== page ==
Islam, Science And Gender

Islam started in Arabia in the seventh century. Arabia at that time was known to be devoid of any meaningful scientific culture or civilizational achievements. The pre- Islamic Arabs were largely tribal, they adhered to strict sectarianism, were in constant war with each other, and were mostly illiterate. With the advent of Islam, they came into contact with a new system of life completely alien to the common mind. A book that started with the first command to ‘Read!’, repeatedly had verses which pointed out to them the need to ‘think’, ‘reflect’, ‘ponder’, ‘contemplate,’ ‘observe’ and ‘learn’.

In all the Qur’anic verses which emphasize the need to study, investigate, discover and think, neither men nor women have been singled out. This shows that the capability of mastering knowledge is not gender-specific, and the responsibility to explore the nature and ‘exploit’ it for the sake of the common good lie equally on both men and women.

Unfortunately, due to the social role played by women in almost every community throughout history, they have had fewer opportunities to engage in and contribute to scientific knowledge which is considered a male preserve. Some experts on the other hand argue that there have always been female participation in science and human progress, but the methods in which history is documented are flawed and biased, thus making women seemingly ‘invisible’ in various fields of knowledge.

The Islamic civilization is not of much difference. When one talks of it, the names generally quoted are Ibn Haitham, Ibn Sina, Ibn Rushd, al Kindi, Ibn Tufail, Ibn Bajjah, al Farabi, Ibn al-Nafis (and many more). Female names are almost non-existent.

Not many of us know about Şerafeddin Sabuncuoğlu, a Turkish female physician and surgeon of the fifteenth century who wrote the famous manual of surgery Cerrahiyyetu’l- Haniyye, or the great tenth-century mathematicians Amat-Al-Wahid and Sutaita Al-Mahamli from Baghdad, and Lobana of Cordoba. Similarly, we rarely hear of Rufayda bint Sa’ad who pioneered the area of nursing and treatment of the wounded more than 1000 years ago, Al-‘Ijliya who was an astronomer and Zubayda Abu Ja’far who initiated the building of service stations and water wells from Baghdad to Makkah. Fatima al-Fehri established the University of Qarawiyyin in Fes in Morocco in 859 where, in that period, astronomy, languages and sciences were taught. It was also said that through this institution, the Arabic language was introduced to Europe.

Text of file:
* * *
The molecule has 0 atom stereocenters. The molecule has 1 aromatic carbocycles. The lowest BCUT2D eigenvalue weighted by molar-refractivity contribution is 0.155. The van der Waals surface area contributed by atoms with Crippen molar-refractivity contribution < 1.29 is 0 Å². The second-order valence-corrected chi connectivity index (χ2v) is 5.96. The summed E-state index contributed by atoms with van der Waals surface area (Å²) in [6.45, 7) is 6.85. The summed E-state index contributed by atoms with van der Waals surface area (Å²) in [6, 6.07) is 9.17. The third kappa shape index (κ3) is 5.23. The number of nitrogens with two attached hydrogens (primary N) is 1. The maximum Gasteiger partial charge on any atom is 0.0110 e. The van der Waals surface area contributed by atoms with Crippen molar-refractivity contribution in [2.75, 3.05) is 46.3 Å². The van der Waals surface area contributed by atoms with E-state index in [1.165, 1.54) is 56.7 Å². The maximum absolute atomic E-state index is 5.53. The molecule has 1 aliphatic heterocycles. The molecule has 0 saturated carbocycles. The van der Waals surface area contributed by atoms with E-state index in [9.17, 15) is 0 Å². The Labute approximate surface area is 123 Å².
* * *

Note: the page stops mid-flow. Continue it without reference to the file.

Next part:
As women in general, and Muslim women in particular today are venturing into the job market and education at a faster rate than ever before. It is imperative to rethink their roles and discover the way forward. As the Islamic teachings heavily promote the understanding and discovering of nature to solve human problems and to protect the welfare of all, and Muslim women in the past have been shown to participate actively in various disciplines of knowledge and nation-building, it is the task of Muslim women today to take up this challenge and continue the great legacy. For the guys who believe that a woman’s place is at the home, won’t you be happy if you took your wife to the labor ward just to realize that the Doctor in charge is a lady?

Leave a Reply

Your email address will not be published. Required fields are marked *